Omega-3 Fatty Acids: A Lifelong Mission
What does $2.5 million dollars get a scientist in 2014? The answer is a 10 year, double-blind randomized controlled trial (RCT) to determine whether prenatal supplementation with omega-3 long-chain polyunsaturated fatty acids (LCPUFA), especially docosahexaenoic acid (DHA) benefits children’s intelligence and school readiness.
This is important research. Higher levels of DHA in the blood of children have been correlated with better sleep and improved reading and behavior in healthy but underperforming children. Given widespread low intake of omega-3 LCPUFA (and high intake of omega-6 LCPUFA), their essentiality for brain structure and function, researchers are evaluating the effects of dosage and length of supplementation in children. By supplementing pregnant women and measuring omega-3 fatty acid status, researchers should find some definitive answers.
Studies suggests that balancing omega-3 to omega-6 intake may be more than a childhood development concern. Molfino and associates reviewed the literature on omega-3 fatty acids supplementation in older adults with respect to the maintenance of brain and cardiovascular health. An omega-3 index, calculated from the EPA+DHA content of red blood cell membranes and expressed as a percentage of total identified fatty acids, ≥ 8%, was optimal. An omega-3 index <4% was less than optimal. Proposed mechanisms of action on heart health include omega-3 effects on pro-inflammatory cytokines and in support muscle protein synthesis.
Ageing is associated with the onset of many risk factors for cardiovascular disease. Weight gain and reduced physical activity exacerbate these risks. Supplementing with EPA+DHA can help maintain healthy triglyceride concentrations. DHA is also a structural component of the brain.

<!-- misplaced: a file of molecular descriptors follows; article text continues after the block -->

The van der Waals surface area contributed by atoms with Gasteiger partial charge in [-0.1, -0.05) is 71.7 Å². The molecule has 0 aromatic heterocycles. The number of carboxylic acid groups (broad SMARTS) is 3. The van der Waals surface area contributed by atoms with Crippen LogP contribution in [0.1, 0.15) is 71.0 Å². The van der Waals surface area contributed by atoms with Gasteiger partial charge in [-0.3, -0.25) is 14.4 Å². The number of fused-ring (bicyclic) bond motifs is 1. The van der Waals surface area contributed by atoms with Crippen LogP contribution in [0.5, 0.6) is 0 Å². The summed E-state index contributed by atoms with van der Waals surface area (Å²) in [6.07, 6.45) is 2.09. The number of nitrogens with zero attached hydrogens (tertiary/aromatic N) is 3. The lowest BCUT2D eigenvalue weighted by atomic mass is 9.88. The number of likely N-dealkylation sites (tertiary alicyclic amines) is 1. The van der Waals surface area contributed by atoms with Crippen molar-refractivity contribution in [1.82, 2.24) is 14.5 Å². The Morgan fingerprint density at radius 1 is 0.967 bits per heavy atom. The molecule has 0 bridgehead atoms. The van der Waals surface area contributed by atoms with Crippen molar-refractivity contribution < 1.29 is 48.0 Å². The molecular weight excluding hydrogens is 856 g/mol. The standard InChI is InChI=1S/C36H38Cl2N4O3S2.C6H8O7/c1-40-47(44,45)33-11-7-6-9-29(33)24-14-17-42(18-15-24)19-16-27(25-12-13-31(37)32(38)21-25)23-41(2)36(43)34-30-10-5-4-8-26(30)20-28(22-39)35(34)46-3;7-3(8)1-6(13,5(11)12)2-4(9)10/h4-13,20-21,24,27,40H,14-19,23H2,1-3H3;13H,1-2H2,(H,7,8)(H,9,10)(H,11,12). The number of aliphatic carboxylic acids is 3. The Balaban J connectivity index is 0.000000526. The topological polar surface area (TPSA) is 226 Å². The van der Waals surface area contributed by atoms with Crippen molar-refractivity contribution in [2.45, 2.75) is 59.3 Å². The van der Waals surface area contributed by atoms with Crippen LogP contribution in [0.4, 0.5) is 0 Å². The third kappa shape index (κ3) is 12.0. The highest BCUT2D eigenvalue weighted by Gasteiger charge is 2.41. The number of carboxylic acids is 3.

Just as life-work balance is important, keeping omega-3 to omega-6 balance with an omega-3 index of at least 4% is recommended.
Molfino A, Gioia G, Fanelli FR, Muscaritoli M. The role of dietary omega-3 fatty acids supplementation in older adults. 2014 Nutr doi: 10.3390/nu6104058
Montgomery P, Burton JR, Sewell RP, Spreckelsen TF, Richardson AJ. Fatty acids and sleep in UK children: subjective and pilot objective sleep results from the DOLAB study – a randomized controlled trial. 2014 J Sleep Res doi: 10.1111/jsr.12135
Richardson AJ, Burton JR, Sewell RP, Spreckelsen TF, Montgomery P. Docosahexaenoic acid for reading, cognition, and behavior in children aged 7-9 years: A randomized, controlled trial (The DOLAB Study). 2012 PLoS ONE doi: 10.1371/journal.pone.0043909
Sheppard KW, Cheatham CL. Omega-6 to omega-3 fatty acid ratio and higher-order cognitive functions in 7- to 9-y-olds: a cross-sectional study. 2013 Am J Clin Nutr doi: 10.3945/ajcn.113.058719
Parletta N, Cooper P, Gent DN, Petkov J, O’Dea K. Effects of fish oil supplementation on learning and behavior of children from Australian Indigenous remote community schools: A randomized controlled trial. 2013 doi: 10.1016/j.plefa.2013.05.001
Maki KC, Yurko-Mauro K, Dicklin MR, Schild AL, Geohas JG. A new, microalgal DHA- and EPA-containing oil lowers triacylglycerols in adults with mild-to-moderate hypertriglyceridemia. 2014 PLEFA doi: 10.1016/j.plefa.2014.07.012
Bradbury J. Docosahexaenoic acid (DHA): An ancient nutrient for the modern human brain. 2011 Nutr doi: 10.3390/nu3050529